Recognizing the imperative for heightened security measures is an essential reality, Scott Radaszkiewicz, Director of District Operations, emphasizes, “We take safety seriously.” Adopting the ALICE protocols for active intruder incidents, the district focuses on alert, lockdown, inform, counter, and evacuate.

The district maintains a comprehensive and detailed safety plan, working routinely with external partners to conduct safety and security assessments and to implement their recommendations.

Enhancing staff visibility and identification is another priority. With unfamiliar staff members, the district seeks heightened awareness. Radaszkiewicz urges anyone spotting an unfamiliar face to report it: “If you do not recognize them, call the office and say I saw somebody walking through the hallways.”

Local law enforcement collaboration is integral, with police familiarized with school layouts. Radaszkiewicz notes, “They have master keys to all our buildings and conduct training drills on our campus,” ensuring a swift response. The district remains grounded in the belief that preparedness is fundamental.


Profile of the Graduate and Education Pathways

In the latest comprehensive plan, New Hope-Solebury officials and the community defined ten qualities for students in the “Profile of the Graduate.” Benolken highlights, “These include being collaborative, ethical, and effective communicators.” The district ensures alignment with this profile by framing opportunities through these lenses. Benolken poses a question, “Are we giving our students the chance to practice these skills before they leave?”

Another initiative, Career Pathways, involves freshmen in a college and career preparation course, allowing them to tailor their educational experience. Benolken explains, “We have three pathways, culminating with a 60-hour internship project, known as APEX, connecting students with mentors and providing hands-on experiences. Students seek their own placements offsite and have interned with a range of facilitators, from a local veterinarian office to Google’s headquarters in California.”

The learning extends beyond, with students presenting experiences to underclassmen and faculty, making this program a mandatory graduation requirement. New Hope-Solebury School District integrates education with real-world skills, shaping well-rounded graduates prepared for life beyond school.

The school’s concentration on student involvement extends to feedback and leadership opportunities. “We have a valuable Student Advisory Committee, so the students have input,” states Dr. Lentz. The district deliberately creates opportunities for student participation in decision-making by incorporating their feedback on restructuring classrooms, open spaces, and the high school stadium.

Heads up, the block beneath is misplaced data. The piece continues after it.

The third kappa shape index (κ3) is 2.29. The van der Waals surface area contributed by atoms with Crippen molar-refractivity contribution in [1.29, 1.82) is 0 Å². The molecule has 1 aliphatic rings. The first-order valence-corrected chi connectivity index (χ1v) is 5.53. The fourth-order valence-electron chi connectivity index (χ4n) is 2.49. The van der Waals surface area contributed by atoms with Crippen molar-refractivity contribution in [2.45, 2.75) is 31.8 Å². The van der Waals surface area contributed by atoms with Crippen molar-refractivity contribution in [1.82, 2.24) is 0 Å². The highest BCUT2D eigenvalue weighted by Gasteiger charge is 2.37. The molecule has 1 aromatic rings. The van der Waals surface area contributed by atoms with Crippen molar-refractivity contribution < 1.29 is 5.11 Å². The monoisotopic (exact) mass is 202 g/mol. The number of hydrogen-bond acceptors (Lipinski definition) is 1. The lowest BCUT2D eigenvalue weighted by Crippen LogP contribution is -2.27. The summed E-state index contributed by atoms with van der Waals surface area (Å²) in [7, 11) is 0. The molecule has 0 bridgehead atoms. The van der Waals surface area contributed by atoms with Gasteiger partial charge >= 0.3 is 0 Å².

Five years ago, the stadium was in disrepair, hindering competitive play. NHSD started a capital campaign, securing $1.2 million in philanthropic funds for a comprehensive $2.5 million renovation. The result, which incorporated student concepts, is a transformed sports arena, with turf and a new track. Dr. Lentz says, “This development is a source of excitement, particularly since the grounds are utilized and valued by the community.” The new complex will include a press box, concession stand, and team rooms.

What Lays Ahead?

New Hope-Solebury’s future priorities revolve around ensuring student success in higher education and solid career choices.

Over the next three years, the New Hope-Solebury School District will continue to reimagine its classrooms to be future-focused learning environments. The rollout begins at the high school and systematically extends to the middle and elementary schools. “There are pilot areas, such as the K-2 building, with a unique indoor jungle space complete with plant-themed lighting and tables shaped like trees,” says Minniti.

This area supplies an inspiring and collaborative environment for first-grade students and considers the whole child. The intention is to create classrooms and learning spaces that foster collaboration, aligning with the principles outlined in the district’s “Profile of a Graduate.”

As NHSD continues its commitment to educational innovation and student empowerment, the journey unfolds with a shared vision. With a focus on literacy, security, mental health, and real-world skills, the district shapes a holistic educational ecosystem. Its innovations and vision, demonstrated by the “Profile of the Graduate” and Career Pathways, underscores a dedication to nurturing well-rounded individuals.

As each chapter unfolds within the halls of the New Hope-Solebury School District, it weaves a narrative of resilience, adaptability, and steadfast commitment to preparing students not just for academic success, but for the dynamic challenges of the 21st century.

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The New Hope-Solebury School District

What: A school district with 4 schools serving 1,311 students

Where: Bucks Country, Pennsylvania




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February 2024